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Alcohol and Fitness: Does having a drink kill my fitness goals?

We all know, either from personal experience or listening to others’ stories, that going overboard on alcoholic drinks is not good for the body; but what about drinking moderately? There have definitely been studies indicating benefits from having a drink, such as stress reduction and a good source of nutrients. For example, a glass of red wine is a rich source of potassium, which has been shown to be beneficial for heart health.

According to the American College of Sports Medicine (ACSM), alcohol present in the system (at low levels) has been shown to produce negative effects on jump height, long distance spring performance and increase fatigue in high-intensity exercise. Interestingly, the ACSM also mentioned that alcohol has not shown to have an effect on strength is some muscle groups and muscular endurance.

However, serving size plays a major role, as well. For example, the recommended serving size for a glass of wine is five ounces—that is slightly above a half cup. Most wine glasses have a volume around 12-14 ounces, so one should only fill the wine glass about a third of the way up to the brim. Consuming more alcohol may dissipate the potential benefits that were mentioned earlier, and magnify the consequences.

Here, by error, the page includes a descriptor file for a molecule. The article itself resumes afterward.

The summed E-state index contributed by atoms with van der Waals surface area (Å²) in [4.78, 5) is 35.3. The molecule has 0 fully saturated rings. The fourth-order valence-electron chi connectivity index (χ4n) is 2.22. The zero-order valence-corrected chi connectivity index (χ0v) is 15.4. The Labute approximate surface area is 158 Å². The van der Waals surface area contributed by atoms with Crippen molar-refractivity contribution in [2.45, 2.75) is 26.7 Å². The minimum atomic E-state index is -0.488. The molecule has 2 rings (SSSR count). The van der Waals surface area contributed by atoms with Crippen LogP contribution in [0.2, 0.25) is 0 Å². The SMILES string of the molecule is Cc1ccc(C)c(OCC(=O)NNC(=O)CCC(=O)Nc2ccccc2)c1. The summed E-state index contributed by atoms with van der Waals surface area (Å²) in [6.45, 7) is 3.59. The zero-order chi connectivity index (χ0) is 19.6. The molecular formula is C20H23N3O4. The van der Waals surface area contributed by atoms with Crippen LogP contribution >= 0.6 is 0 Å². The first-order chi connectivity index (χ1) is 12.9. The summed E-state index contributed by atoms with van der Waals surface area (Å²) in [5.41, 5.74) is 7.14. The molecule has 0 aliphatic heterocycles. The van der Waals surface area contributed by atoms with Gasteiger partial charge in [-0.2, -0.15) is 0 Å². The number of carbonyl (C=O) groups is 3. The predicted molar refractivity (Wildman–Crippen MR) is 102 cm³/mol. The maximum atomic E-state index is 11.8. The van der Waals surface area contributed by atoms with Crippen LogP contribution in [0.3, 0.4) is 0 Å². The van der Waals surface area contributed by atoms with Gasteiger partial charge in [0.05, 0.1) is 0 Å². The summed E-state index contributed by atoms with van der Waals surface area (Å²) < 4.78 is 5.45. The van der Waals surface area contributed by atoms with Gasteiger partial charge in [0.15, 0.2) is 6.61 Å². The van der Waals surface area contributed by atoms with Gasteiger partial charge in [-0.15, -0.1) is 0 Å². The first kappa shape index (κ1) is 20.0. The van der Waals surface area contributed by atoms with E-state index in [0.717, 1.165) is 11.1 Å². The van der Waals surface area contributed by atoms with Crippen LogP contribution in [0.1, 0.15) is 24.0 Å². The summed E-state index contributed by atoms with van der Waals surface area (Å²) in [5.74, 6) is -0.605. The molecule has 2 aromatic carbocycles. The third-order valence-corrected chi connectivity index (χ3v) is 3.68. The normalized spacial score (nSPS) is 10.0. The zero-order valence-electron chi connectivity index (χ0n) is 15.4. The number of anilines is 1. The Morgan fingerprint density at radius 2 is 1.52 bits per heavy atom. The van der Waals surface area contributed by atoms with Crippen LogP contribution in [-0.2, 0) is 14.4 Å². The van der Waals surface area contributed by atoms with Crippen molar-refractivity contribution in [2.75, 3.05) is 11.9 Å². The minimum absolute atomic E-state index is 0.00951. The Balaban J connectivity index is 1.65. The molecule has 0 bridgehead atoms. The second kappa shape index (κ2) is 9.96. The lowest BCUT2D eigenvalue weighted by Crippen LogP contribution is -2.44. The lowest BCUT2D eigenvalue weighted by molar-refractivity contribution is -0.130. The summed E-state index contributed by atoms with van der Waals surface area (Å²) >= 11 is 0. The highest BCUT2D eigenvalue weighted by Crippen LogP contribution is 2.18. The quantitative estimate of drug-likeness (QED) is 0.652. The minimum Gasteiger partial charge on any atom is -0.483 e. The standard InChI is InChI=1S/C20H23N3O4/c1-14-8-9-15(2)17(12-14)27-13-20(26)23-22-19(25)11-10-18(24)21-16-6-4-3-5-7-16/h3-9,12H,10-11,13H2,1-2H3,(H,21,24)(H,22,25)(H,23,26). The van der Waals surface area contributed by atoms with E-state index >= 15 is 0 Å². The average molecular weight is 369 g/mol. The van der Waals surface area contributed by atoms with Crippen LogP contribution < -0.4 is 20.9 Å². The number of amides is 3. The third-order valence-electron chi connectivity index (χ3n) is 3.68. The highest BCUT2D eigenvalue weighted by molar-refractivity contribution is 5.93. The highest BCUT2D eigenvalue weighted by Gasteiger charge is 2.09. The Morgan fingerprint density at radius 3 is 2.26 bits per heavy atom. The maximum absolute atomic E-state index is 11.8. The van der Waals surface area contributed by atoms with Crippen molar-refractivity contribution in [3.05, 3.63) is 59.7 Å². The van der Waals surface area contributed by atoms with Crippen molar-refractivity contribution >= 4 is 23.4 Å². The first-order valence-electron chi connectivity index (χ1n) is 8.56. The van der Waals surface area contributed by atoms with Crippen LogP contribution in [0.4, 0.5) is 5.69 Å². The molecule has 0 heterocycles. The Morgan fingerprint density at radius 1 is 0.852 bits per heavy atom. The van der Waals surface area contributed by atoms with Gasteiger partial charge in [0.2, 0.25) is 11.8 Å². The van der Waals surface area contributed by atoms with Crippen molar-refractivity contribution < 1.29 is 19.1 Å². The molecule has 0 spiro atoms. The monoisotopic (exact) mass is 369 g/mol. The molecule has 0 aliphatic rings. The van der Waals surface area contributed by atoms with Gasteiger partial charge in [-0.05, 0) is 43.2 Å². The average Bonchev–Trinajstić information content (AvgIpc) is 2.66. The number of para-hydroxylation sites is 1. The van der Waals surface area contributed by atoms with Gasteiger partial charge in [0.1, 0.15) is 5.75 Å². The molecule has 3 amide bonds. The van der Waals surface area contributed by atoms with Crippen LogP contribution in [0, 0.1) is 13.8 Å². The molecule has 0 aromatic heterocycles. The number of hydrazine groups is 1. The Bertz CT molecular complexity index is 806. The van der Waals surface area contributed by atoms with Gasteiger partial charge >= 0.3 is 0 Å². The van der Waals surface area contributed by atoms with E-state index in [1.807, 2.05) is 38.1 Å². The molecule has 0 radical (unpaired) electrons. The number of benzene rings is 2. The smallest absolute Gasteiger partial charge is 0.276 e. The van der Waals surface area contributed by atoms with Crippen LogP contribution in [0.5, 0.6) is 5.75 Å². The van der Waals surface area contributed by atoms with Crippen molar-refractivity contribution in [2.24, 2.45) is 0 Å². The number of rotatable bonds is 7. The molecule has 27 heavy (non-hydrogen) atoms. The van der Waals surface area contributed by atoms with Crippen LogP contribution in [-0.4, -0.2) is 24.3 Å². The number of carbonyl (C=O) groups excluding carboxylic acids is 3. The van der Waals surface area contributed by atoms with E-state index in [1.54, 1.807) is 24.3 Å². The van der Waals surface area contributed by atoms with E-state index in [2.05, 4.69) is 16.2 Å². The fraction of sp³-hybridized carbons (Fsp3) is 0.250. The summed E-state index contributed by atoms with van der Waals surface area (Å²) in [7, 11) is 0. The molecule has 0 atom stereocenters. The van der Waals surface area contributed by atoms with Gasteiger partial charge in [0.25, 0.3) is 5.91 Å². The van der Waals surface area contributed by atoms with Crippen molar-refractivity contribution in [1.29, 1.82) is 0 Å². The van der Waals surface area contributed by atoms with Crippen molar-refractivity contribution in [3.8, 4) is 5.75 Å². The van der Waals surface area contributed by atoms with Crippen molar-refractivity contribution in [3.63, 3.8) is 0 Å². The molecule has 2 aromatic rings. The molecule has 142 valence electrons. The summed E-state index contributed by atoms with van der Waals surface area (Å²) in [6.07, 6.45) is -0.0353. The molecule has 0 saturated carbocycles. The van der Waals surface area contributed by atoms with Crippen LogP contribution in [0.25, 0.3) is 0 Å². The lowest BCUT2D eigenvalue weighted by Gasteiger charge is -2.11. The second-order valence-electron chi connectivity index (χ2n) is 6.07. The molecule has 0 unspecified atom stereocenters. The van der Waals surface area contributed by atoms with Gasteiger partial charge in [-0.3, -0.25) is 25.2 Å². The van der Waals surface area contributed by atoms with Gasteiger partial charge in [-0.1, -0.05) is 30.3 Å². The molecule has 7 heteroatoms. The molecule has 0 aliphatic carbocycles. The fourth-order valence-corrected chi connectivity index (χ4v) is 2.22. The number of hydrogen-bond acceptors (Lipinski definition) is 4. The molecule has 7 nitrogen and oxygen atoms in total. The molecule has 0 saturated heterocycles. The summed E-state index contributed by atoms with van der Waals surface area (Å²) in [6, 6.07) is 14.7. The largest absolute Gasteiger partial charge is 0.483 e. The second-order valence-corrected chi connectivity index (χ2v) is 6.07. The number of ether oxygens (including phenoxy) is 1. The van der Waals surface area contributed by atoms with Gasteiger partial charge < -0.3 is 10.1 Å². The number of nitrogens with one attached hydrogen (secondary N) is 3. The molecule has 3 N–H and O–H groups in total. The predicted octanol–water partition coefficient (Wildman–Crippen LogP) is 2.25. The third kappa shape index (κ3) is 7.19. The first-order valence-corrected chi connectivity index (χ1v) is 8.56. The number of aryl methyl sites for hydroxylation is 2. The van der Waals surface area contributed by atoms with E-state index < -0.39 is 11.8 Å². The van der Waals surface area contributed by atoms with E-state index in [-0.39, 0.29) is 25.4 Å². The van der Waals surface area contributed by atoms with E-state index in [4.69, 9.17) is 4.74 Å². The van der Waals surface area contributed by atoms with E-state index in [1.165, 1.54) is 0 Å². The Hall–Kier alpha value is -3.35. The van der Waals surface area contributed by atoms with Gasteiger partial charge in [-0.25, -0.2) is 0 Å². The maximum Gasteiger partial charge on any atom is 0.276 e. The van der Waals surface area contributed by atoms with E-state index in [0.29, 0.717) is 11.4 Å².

Additionally, alcohol’s diuretic properties must be considered if you choose to have a drink prior to taking on an aerobic workout, such as jogging. Drinking plenty of water may minimize the potential of suffering from dehydration during training, but the potential of gastrointestinal troubles may increase, as well.

Ultimately, the decision to have an alcoholic drink is the individual’s. Nonetheless, the costs and benefits, as well as serving size, must be carefully considered.


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